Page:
So…A Psychiatrist, An Artist, and a Polar Bear Walk Into a Bar:
Addressing Environmental Melancholia
In my last two papers, I investigated the relationship between the psychological states of melancholia and mania. I showed how the constant looping between these two states is evident in large portions of society, and is due to the inability to properly mourn ecological collapse and transgressions happening in the world. Building upon that research, I will now address how psychoanalytic theories can bring helpful insight and creative ways of dealing with these grand, overwhelming issues. I will investigate the psychology around the concept of loss. Finally, I will also investigate how the artist, who is versed in symbolism, can serve as a mediator, helping others to access their buried grief and transmute it into reparation and healing.
The inability to properly mourn the loss of a person, place, idea, or object leads to the uncomfortable pathos of melancholia. As argued in my last paper, it is becoming more widely accepted that we are in an epidemic state of global melancholia.
The renowned speaker, psychological researcher and communications specialist Renee Lertzman coined the phenomenon described above as environmental melancholia. In her book, Environmental Melancholia: Psychological Dimensions of Engagement, she states that environmental melancholia is partially caused when loss and mourning are unattended to. What is more, she addresses the seeming paradoxical response of inaction from those who claim to care deeply about the environment. She says, “Even those who care deeply about the well-being of ecosystems and future generations are paralyzed to translate such concern into action” (12). She also says that there is a definitive, psychological correlation between the inability to reconcile loss or ambivalent feelings and the onset of manic defense mechanisms such as denial, defensiveness, guilt, avoidance, and splitting.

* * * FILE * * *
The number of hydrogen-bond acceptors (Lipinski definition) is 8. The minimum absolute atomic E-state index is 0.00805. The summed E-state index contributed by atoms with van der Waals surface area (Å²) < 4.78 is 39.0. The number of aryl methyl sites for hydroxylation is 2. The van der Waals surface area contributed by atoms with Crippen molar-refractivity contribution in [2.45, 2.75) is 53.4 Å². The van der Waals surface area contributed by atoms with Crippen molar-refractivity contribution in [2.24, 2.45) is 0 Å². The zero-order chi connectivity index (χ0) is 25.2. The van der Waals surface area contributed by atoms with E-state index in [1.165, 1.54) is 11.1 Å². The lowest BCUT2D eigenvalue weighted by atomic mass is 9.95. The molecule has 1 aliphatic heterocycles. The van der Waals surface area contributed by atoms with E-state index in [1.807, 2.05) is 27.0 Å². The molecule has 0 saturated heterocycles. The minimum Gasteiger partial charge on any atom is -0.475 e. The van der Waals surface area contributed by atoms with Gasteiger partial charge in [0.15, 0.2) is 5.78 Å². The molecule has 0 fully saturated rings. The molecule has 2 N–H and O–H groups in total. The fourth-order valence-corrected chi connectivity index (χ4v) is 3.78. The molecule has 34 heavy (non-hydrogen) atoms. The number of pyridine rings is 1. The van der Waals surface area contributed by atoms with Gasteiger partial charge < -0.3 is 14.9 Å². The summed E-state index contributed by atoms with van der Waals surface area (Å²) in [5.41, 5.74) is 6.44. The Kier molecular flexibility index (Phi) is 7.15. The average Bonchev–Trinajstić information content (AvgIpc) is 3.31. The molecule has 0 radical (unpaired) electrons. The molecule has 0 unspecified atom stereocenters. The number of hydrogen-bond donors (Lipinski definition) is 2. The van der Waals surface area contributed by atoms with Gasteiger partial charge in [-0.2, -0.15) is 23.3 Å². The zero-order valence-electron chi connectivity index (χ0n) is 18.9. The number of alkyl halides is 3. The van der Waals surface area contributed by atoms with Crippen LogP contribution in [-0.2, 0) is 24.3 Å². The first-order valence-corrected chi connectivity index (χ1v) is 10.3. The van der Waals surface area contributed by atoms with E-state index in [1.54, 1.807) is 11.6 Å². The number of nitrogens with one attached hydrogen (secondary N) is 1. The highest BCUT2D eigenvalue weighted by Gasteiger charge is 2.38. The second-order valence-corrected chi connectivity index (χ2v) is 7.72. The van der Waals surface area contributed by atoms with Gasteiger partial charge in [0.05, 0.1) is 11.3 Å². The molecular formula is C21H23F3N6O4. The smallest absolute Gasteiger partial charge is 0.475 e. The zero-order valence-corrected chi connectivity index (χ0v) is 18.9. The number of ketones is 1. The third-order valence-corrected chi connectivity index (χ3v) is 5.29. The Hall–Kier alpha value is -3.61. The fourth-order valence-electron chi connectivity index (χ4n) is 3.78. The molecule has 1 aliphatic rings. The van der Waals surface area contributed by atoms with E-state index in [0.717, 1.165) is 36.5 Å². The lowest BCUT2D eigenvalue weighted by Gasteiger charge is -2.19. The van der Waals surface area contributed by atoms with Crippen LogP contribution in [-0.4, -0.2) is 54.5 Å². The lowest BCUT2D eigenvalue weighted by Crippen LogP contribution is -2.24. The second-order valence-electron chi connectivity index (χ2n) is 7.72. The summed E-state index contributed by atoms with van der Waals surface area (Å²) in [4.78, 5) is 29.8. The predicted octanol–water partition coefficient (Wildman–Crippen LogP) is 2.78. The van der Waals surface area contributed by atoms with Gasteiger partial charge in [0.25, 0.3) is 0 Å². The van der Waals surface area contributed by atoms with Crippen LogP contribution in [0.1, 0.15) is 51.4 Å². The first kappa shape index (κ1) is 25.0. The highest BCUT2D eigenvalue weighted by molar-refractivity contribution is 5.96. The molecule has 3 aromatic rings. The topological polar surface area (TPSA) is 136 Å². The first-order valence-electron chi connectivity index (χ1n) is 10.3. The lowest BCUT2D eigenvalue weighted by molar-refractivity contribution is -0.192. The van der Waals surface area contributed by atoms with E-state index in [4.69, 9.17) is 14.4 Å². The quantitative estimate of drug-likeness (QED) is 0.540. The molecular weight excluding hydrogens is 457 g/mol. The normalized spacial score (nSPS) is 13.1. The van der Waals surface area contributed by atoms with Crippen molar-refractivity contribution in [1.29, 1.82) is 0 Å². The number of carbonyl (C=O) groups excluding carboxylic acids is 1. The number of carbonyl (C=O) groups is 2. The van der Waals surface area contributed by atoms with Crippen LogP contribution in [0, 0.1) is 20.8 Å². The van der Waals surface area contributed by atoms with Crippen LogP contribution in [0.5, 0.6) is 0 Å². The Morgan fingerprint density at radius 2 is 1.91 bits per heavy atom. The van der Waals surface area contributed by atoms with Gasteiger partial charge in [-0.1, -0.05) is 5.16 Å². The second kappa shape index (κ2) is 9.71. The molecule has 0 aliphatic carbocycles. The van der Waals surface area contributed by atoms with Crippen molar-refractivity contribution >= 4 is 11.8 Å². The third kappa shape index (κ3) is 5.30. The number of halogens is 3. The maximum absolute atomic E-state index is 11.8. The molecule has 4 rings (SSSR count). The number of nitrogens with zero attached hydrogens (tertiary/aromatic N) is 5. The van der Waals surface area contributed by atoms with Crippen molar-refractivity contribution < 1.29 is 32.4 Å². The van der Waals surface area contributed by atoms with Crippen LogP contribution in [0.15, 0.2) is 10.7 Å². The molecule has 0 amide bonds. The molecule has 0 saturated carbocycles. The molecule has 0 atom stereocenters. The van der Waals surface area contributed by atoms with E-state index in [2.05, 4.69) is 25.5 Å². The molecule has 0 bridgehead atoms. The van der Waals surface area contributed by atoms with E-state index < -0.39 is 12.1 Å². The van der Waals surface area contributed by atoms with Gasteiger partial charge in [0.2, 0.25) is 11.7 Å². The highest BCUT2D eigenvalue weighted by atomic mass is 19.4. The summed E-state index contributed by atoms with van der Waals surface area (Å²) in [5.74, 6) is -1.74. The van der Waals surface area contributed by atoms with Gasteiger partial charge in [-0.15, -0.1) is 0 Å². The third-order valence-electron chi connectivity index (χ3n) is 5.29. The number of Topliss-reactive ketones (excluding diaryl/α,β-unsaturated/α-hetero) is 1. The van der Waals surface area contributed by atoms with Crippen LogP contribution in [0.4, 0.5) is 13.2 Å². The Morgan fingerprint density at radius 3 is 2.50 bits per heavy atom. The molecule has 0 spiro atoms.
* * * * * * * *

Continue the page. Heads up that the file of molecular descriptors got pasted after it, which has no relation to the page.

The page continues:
These findings indicate that psychoanalytic study can be used to provide powerful insight into the unconscious responses to overwhelming environmental degradation situations, as well as ingrained strategies for how the brain will defend itself, avoid painful situations, and process anxiety. As Lertzman points out, “One of most notable and significant attributes of psychoanalytic work as it pertains to ecological crisis is the recognition of how unconscious processes drive our individual and social behaviors” (3).
Loss and Restoration: From the Mouths of Babes
The heart of these unconscious processes, and the seed of ambivalent feelings, can be attributed to how the mind subconsciously deals with the concept of loss and restoration. This begins in the early stages of development. Melanie Klein describes this phase in infants when the child’s object relations undergo a fundamental change, called the “depressive position” (Segal 392). It happens when the child recognizes her mother or father as something not only outside of herself, but also as not just good or bad. The child realizes that the object is a whole object, and when anger or aggression arises against the parent, the child is able to remember the positive aspect of the parent, and consequently does not wish to invoke harm. The child feels guilt for harboring angry feelings. This is the first experience the child has of loss and restoration. At its core, the lesson of this phase of life is the ability to tolerate ambivalent feelings, or even completely opposing feelings at the same time. A sense of inner reality is developed (392).